contentment, let it slide. Her quality of life is going to get worse, so attempt to make it the best it can be. Look for the blessings. One of mine was that my mom had to quit working because of it, so I got more leisure time with her than I would have, she was more open with her thoughts, as long as it was not about the ALZ.
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Thanks for sharing. I updated on the neurologist appointment here:
https://www.agingcare.com/discussions/neurologist-appointment-and-more-testing-447319.htm?orderby=recent

What you said about let the authorities be the "bad guy" is exactly what I had in mind when I had to "sneak" my note of concerns to the doctor. I will not focus on "you have dementia" to my mom, ever. I see no need to stress her about it. She heard what the doctor said, she knows she's slipping. After her neuro-psych eval, then I am going to gently suggest we get a durable POA in place "just in case we ever need it", and as long as she agrees, then I plan to just put it aside and pretend (with her) that life is normal, even though it's FAR from normal.

I also hear you on saving their pride. My mom has always been a proud independent person. She never wants any weakness exposed. I can play that game, because the last thing I want is for her to stress out more. Like on the way home from the appointment, she made one comment about the memory test and I chimed in that I forget stuff all the time, and we laughed together and then it got dropped.

So in front of her, I make light of all of this stuff. When I'm alone is when I fall apart.
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When my Mom had an evaluation with a geriatric neurologist, he only had me in the room for the first 10 minutes or so. Then he tested her for the next two hours using exams specifically designed to determine if her level of cognition. When we went back for the results, I was amazed at the intricacy of the questions. And, even though I knew my Mom was declining, I was shocked at how poorly she did. She is also a master at hiding what is going on. But, there was no way she could hide it with the questions she was asked. If you don't feel this neurologist or the tests he performs are able to give you an accurate evaluation of your Mom's cognitive function, ask her PC for a referral to a neurologist who will. Of course, this won't change what is happening, but at least you will know what you're dealing with and be able to make more informed decisions for your Mom's future care. Best to you and your Mom.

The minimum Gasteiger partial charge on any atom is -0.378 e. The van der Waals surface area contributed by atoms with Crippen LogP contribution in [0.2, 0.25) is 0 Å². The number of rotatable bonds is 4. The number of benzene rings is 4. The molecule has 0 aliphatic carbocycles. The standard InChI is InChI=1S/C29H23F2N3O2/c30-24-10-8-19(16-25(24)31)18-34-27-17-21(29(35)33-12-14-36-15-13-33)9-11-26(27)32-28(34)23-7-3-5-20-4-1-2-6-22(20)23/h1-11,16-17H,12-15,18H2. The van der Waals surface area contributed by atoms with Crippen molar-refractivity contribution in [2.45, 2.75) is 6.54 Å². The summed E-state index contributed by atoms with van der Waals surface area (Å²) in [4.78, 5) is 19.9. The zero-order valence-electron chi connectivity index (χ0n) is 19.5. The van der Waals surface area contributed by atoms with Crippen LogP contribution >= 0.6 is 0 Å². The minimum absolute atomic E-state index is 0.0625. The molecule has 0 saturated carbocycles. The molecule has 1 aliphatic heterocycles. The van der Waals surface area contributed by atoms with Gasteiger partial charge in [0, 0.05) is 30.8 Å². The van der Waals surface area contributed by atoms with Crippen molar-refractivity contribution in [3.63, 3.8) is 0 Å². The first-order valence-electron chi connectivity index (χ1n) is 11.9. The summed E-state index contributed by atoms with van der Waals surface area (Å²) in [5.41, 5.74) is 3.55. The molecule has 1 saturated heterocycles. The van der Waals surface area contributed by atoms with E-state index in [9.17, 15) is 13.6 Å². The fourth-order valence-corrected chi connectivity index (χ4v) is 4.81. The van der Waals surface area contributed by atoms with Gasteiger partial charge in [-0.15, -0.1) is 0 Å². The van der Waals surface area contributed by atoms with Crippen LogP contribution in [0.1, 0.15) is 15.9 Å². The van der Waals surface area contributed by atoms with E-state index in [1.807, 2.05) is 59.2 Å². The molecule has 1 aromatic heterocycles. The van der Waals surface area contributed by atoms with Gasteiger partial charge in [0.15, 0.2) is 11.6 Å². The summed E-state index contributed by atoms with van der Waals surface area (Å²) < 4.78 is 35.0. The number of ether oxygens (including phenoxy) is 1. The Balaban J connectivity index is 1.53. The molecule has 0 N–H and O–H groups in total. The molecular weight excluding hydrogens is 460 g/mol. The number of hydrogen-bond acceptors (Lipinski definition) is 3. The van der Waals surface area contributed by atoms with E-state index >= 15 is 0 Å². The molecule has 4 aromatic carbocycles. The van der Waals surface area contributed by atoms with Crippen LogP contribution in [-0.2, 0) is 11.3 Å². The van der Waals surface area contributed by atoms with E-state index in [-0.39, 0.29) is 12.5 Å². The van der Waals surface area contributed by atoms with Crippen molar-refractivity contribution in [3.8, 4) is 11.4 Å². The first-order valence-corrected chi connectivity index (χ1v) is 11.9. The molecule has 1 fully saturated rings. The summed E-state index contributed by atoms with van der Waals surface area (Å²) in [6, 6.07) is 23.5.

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Thanks Ava. She did the mini test at the appointment, and will be going to the neuro-psych eval next. The doctor said it's about four and a half hours and if she gets tired they can split it into two sessions. That seems like a long time, so it will be extensive.

I'm curious about what questions they will ask? Do you know any specifics from your mom's test? On the mini- MMSE she got a 20 out of 30. But the doctor kind of gave me a warning imo about the other test- because she said some people with dementia can get a perfect score on the MMSE depending on their previous brain reservoir, like a person who worked all their life as a physicist.